Gesture Control & how you can get started…

Anupama Nair
Oct 22 · 4 min read

Let’s talk about Gesture Control!

You’ve seen it pretty much plastered all over the news for the last couple of months.

Every now and then something really cool comes up (Project Soli or even Samsungs Gesture Recognition Enabled Phones) and we talk about gesture technology until the buzz lasts.

What is Gesture Control?

Gesture Control is defined as the interpretation of human gestures via mathematical algorithms, most commonly from the hands. Put simply, gesture control is the ability to translate natural “gestures” into actionable commands for technology.

But wait… Is gesture control all buzz and no point?
Well, it is a lot of buzz & rightfully so. Why? Because the applications of this technology are unending.
And secondly, Well, that one’s obvious, IT’S COOL!

Yup! You know it! Gesture control lets you wave your hands around and use these motions to interact with the technology that surrounds you.

This could be anything from an IronMan like Gesture controlled smartboard or a “Harry Potter-esque” Gesture Controlled Toys. The spectrum of these gestures is so broad, you can barely put it in order. From Swishing your “wand” toy to turn on your television to using small movements of your hand to control toy cars (Pretty sure you’ve seen the toy Car that’s been doing the rounds).

Now wouldn’t it be nice if, instead of buying a device that comes with a gesture controller, you could go out and get a gesture controller that could work with anything? And when I say anything, I mean software & games loaded up on your computers or even hardware such as robotic arms, drones, toy cars and so on.

Well, it is possible! And here are a few controllers you could take a look at.

Leap Motion Controller

This nifty little gadget is super easy to use and will work with any computer easily. It’s as easy as plug-and-play for the most part.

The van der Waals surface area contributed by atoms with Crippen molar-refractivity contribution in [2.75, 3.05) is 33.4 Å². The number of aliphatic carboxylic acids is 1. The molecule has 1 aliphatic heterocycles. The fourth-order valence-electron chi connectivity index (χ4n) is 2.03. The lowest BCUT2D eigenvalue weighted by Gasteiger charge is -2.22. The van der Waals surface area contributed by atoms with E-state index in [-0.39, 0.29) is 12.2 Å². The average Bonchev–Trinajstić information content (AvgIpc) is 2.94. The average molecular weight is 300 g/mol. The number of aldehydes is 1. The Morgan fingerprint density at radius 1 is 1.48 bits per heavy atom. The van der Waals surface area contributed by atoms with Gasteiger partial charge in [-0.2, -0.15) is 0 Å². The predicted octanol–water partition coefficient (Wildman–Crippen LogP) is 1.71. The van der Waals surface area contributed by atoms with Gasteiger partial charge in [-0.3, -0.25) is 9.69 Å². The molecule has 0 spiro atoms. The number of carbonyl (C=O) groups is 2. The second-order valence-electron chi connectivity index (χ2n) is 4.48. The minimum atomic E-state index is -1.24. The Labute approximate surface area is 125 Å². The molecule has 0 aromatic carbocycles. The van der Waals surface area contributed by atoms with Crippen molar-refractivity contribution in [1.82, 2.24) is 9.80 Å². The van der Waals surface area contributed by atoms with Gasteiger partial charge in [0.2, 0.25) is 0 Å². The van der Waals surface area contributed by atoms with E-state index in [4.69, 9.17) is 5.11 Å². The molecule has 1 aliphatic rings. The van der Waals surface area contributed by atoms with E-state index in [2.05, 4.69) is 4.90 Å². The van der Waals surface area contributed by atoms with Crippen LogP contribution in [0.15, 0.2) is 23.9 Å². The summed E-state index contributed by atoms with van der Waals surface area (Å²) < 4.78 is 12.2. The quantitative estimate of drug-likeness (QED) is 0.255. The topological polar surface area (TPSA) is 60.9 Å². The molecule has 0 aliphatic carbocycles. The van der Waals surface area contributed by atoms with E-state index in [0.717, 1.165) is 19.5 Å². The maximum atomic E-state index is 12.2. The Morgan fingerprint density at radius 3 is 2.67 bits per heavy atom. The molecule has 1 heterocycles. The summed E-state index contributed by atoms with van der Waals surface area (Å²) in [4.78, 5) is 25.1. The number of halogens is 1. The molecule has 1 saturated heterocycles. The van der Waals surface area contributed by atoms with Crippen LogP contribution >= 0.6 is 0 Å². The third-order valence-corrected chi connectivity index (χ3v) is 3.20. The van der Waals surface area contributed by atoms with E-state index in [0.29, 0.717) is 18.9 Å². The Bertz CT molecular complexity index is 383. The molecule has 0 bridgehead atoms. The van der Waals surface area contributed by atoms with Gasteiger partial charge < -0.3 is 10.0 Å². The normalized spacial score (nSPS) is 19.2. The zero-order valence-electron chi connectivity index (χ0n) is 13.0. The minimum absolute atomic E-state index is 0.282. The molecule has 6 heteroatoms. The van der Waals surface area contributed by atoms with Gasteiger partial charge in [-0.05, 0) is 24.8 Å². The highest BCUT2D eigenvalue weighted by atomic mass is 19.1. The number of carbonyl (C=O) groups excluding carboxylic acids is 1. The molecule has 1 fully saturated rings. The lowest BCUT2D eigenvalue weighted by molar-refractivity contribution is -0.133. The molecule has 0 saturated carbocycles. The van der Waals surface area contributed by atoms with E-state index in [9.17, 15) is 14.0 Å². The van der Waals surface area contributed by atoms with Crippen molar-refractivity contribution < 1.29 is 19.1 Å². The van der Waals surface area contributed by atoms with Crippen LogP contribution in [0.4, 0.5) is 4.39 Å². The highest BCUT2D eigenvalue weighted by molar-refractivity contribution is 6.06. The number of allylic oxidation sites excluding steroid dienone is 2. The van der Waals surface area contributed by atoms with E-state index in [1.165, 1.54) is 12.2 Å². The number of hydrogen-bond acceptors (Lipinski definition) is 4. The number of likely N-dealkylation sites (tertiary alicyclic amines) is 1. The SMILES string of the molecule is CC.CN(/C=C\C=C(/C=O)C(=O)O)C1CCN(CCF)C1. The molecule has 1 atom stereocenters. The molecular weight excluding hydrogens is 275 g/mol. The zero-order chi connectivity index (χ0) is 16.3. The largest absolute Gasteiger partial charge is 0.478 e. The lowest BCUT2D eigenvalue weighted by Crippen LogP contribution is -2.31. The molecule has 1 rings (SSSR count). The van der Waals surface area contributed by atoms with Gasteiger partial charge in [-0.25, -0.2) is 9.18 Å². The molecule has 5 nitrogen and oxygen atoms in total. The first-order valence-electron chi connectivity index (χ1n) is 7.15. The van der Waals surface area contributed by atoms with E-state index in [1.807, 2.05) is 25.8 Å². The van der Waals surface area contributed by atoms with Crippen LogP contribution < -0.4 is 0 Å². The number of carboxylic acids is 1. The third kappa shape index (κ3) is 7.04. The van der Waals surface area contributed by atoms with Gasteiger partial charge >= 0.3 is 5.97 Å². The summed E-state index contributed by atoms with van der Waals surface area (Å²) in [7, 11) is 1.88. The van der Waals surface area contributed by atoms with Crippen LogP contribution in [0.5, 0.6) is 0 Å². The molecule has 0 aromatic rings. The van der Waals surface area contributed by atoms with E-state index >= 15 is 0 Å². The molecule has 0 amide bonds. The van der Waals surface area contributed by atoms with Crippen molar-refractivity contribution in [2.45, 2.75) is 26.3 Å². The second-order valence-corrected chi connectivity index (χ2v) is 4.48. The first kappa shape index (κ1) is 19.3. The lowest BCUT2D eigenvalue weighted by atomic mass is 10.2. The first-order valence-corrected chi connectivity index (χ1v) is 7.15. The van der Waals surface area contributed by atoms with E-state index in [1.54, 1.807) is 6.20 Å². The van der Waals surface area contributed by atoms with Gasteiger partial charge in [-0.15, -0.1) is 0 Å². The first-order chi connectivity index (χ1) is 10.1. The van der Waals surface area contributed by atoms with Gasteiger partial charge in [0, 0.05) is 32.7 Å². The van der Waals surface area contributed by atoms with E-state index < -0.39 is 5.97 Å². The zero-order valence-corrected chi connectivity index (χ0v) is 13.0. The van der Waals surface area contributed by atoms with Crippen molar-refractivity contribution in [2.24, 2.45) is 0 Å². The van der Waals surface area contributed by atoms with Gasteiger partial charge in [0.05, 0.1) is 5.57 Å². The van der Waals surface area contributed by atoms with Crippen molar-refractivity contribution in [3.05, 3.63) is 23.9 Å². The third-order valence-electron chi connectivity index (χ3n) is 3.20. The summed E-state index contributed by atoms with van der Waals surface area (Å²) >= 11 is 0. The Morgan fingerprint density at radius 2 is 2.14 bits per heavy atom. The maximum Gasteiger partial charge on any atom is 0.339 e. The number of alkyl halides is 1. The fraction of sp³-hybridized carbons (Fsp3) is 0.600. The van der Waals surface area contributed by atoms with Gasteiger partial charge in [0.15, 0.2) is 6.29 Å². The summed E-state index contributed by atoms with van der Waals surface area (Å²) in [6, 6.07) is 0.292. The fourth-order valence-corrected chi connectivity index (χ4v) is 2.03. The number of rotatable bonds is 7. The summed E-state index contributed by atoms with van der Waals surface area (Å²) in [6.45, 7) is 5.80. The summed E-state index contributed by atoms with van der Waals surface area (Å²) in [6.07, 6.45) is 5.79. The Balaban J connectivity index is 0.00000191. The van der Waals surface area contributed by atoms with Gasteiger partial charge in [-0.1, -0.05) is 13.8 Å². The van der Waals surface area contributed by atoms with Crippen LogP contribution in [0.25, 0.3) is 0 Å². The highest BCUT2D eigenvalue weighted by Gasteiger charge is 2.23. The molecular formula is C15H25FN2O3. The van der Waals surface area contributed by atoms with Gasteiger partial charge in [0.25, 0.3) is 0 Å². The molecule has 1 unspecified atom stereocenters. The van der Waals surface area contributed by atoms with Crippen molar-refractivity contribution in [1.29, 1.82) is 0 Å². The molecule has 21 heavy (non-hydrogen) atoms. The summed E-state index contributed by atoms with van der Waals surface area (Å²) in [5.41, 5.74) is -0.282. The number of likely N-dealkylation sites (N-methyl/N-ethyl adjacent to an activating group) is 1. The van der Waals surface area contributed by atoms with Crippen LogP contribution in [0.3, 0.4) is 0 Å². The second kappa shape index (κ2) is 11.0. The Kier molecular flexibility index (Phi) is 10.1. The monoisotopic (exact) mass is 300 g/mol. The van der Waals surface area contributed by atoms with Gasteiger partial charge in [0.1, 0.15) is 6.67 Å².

The device works when you place your hand over it & move it around. It’s that simple. Using the Leap Motion Controller, you can recreate your hands in VR environments. They have an extremely stable & natural feel to it. You could even plug the device onto your VR Headsets and use them in the Virtual world.

There is, however, one small drawback. The leap motion controller needs to be plugged into a processor on the outside. This means that you can not move it around as you would, a wireless controller. Though small, this may seem like a significant setback to a lot of users. Also, we seem to be missing haptic feedback which is pretty much imperative when we’re talking about immersive experiences.

Here’s a link to their website.

Myo Armband

Here’s a device that looks like it was ripped out of a sci-fi movie. This is easily one of the coolest things I’ve seen. The band is named after the Greek word for muscle. Why? Because it works by sensing the movements of your muscles underneath the band & converting it into gestures which are then used to take actions on digital devices.

Sounds complicated? It’s really not!

You slip it on your arm & wave your hands around and Voila! Gesture Control!

The Myo Armband is also wireless, which is convenient. It runs on Bluetooth. But it does require external processing for the gestures. There is an additional problem that some users have faced, that if you are on the weaker side, your muscle movements may not be so easy for the device to pick up. Unfortunately, the company ( Thalmic labs) has decided to stop supporting the device.

Kai Gesture Controller

This device has been around for about a year now & is one of the easiest to use. The device itself is a tiny band of sorts that you wear on your palm. It has sensors on one side that can identify the position of each of your fingers.

The device is light and comfortable to wear for long durations. This too is wireless. It communicates using Bluetooth 5.0 & can get you through 8 hours of work without a hassle. It works well with the computer & I’ve seen a couple of people use it with drones & robotic arms and such. The device also features haptic feedback that you can customize based on the environment you’re using it in. The Kai also takes the cake when it comes to quick service & support.

Here’s a link to their website.

In conclusion, I’d like to say that gesture technology is the way to go. All three devices are winners & they’re all ahead of the curve in terms of technology. The future is already here & we can get right on it. I’ve just given you three devices that you could pick from so you can hop on the train & get to ‘gesture control’ before it’s too crowded.

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